Blind Beggar, 1916
“I like to photograph people who have strength and dignity in their faces. Whatever life has done to them, it hasn’t destroyed them.”
This shot, taken by Paul Strand, shows his revolutionary approach to photography that significantly influenced the development of street photography as we know it today.
When Paul took this picture, most photographers were using a different technique, having the subject posture or taking the picture with a specific goal in mind. What he began, however, went far beyond that, as it captured people on the street in their natural social contexts, as he described it: “I like to photograph people who have strength and dignity in their faces. Whatever life has done to them, it hasn’t destroyed them.”
This New York City beggar woman photo, for example, was one of the many photos taken by him from the street. Vital information about the historical period’s populace can be gleaned from the photo. The woman in this picture, who was a beggar in New York, is wearing an ID card around her neck. We learn crucial details about the people at the time from the information provided by the image.
She carried a sign around her neck explaining that she was blind and therefore qualified to beg since at the time, it was necessary to have a license in order to do so. With this labeling system, outcasts might be easier to control because everyone would be aware of their status.
This shot was one of the images that Strand took from people in the streets while using a hand-held camera with a false lens affixed to its side. This allowed him to point the camera in one direction while really capturing the shot in another. According to the Metropolitan Museum of Art, shortly after realising the photo in Alfred Stieglitz’s magazine, it quickly became a symbol of the new American photography, which combined the modernist forms’ strong simplification with the compassion of social documentation.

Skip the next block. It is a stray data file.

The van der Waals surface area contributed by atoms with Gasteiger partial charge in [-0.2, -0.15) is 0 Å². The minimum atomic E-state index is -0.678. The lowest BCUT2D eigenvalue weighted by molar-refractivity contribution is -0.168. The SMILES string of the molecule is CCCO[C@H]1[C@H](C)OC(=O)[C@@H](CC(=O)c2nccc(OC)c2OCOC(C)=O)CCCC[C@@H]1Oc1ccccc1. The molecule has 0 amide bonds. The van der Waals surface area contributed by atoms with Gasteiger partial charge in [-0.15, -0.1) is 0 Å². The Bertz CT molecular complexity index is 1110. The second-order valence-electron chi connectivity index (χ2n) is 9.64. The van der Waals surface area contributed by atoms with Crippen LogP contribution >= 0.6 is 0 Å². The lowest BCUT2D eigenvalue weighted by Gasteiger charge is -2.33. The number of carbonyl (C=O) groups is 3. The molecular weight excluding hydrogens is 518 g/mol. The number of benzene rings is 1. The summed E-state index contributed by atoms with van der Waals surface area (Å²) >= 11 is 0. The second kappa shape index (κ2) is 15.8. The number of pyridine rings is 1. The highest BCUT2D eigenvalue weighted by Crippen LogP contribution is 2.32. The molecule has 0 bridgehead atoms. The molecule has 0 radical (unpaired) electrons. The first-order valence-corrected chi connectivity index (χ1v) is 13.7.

Lunch atop a Skyscraper, 1932
It is unclear who took the famous shot of New York City workers having lunch atop a skyscraper. There were three photographers there that day to document the progress of the construction: Charles Ebbets, Thomas Kelley, and William Leftwich.
The image “Lunch Atop a skyscraper,” which was originally released in the Sunday edition of the New York Herald Tribune on October 2, 1932, quickly became an icon of optimism in the midst of the Great Depression. In the depths of the Great Depression, it is believed that the building project employed roughly 250,000 people.
Combining a lack of security with the will to keep on going in the face of difficulties became a symbol for the people of those times.
The identities of the workers shown enjoying lunch, talking, and smoking on the 69th level of the Rockefeller Center from the ground, have been lost to time, but their image will live on in photographic history.
Migrant Mother, 1936
“I saw and approached the hungry and desperate mother, as if drawn by a magnet.”
At a camp full of farmhands whose lives were turned upside down after the pea crop failed, Dorothea Lange captured the image of the migrant mother during the Great Depression in the United States.
Even though a lot of pictures were taken at the time, what she got on camera became a symbol of the Great Depression and documentary photography.
Lange, who worked for the Farm Security Administration (FSA) of the United States government, later recalled, “I saw and approached the hungry and desperate mother, as if drawn by a magnet.”
The picture depicts a mother and the children in her immediate vicinity, her eyes drained with sorrow and sadness. By this photograph, Florence Owens Thompson, who was identified years later, became a symbol of the hardship of Americans during the Great Depression.